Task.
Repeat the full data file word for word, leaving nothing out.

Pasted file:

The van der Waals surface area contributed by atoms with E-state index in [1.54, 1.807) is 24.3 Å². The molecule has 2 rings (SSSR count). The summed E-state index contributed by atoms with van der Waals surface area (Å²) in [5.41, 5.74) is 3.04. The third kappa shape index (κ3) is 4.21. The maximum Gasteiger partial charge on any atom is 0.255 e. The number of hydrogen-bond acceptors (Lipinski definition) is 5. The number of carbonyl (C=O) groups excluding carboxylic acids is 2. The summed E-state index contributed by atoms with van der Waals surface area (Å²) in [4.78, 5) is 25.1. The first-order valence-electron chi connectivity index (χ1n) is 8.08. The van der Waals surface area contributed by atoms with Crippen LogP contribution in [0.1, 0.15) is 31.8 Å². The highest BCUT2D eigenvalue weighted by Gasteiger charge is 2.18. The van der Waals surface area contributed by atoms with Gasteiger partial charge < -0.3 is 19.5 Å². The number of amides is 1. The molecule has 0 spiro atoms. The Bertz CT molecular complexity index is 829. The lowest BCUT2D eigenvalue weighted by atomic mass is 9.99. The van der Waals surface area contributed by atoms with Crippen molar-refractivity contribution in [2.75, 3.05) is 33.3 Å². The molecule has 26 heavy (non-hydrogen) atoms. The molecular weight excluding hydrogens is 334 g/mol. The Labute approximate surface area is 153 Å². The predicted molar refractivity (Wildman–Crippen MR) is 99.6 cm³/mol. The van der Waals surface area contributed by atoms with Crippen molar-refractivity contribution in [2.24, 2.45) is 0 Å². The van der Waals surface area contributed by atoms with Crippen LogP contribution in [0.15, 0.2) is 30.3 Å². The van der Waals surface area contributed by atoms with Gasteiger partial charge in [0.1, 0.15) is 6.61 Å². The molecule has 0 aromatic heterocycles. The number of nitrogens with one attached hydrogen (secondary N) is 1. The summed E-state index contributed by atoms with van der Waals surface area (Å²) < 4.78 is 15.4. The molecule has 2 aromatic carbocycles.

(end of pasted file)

The van der Waals surface area contributed by atoms with E-state index in [1.54, 1.807) is 24.3 Å². The molecule has 2 rings (SSSR count). The summed E-state index contributed by atoms with van der Waals surface area (Å²) in [5.41, 5.74) is 3.04. The third kappa shape index (κ3) is 4.21. The maximum Gasteiger partial charge on any atom is 0.255 e. The number of hydrogen-bond acceptors (Lipinski definition) is 5. The number of carbonyl (C=O) groups excluding carboxylic acids is 2. The summed E-state index contributed by atoms with van der Waals surface area (Å²) in [4.78, 5) is 25.1. The first-order valence-electron chi connectivity index (χ1n) is 8.08. The van der Waals surface area contributed by atoms with Crippen LogP contribution in [0.1, 0.15) is 31.8 Å². The highest BCUT2D eigenvalue weighted by Gasteiger charge is 2.18. The van der Waals surface area contributed by atoms with Gasteiger partial charge < -0.3 is 19.5 Å². The number of amides is 1. The molecule has 0 spiro atoms. The Bertz CT molecular complexity index is 829. The lowest BCUT2D eigenvalue weighted by atomic mass is 9.99. The van der Waals surface area contributed by atoms with Crippen molar-refractivity contribution in [2.75, 3.05) is 33.3 Å². The molecule has 26 heavy (non-hydrogen) atoms. The molecular weight excluding hydrogens is 334 g/mol. The Labute approximate surface area is 153 Å². The predicted molar refractivity (Wildman–Crippen MR) is 99.6 cm³/mol. The van der Waals surface area contributed by atoms with Crippen molar-refractivity contribution in [2.24, 2.45) is 0 Å². The van der Waals surface area contributed by atoms with Crippen LogP contribution in [0.15, 0.2) is 30.3 Å². The van der Waals surface area contributed by atoms with Gasteiger partial charge in [0.1, 0.15) is 6.61 Å². The molecule has 0 aromatic heterocycles. The number of nitrogens with one attached hydrogen (secondary N) is 1. The summed E-state index contributed by atoms with van der Waals surface area (Å²) < 4.78 is 15.4. The molecule has 2 aromatic carbocycles.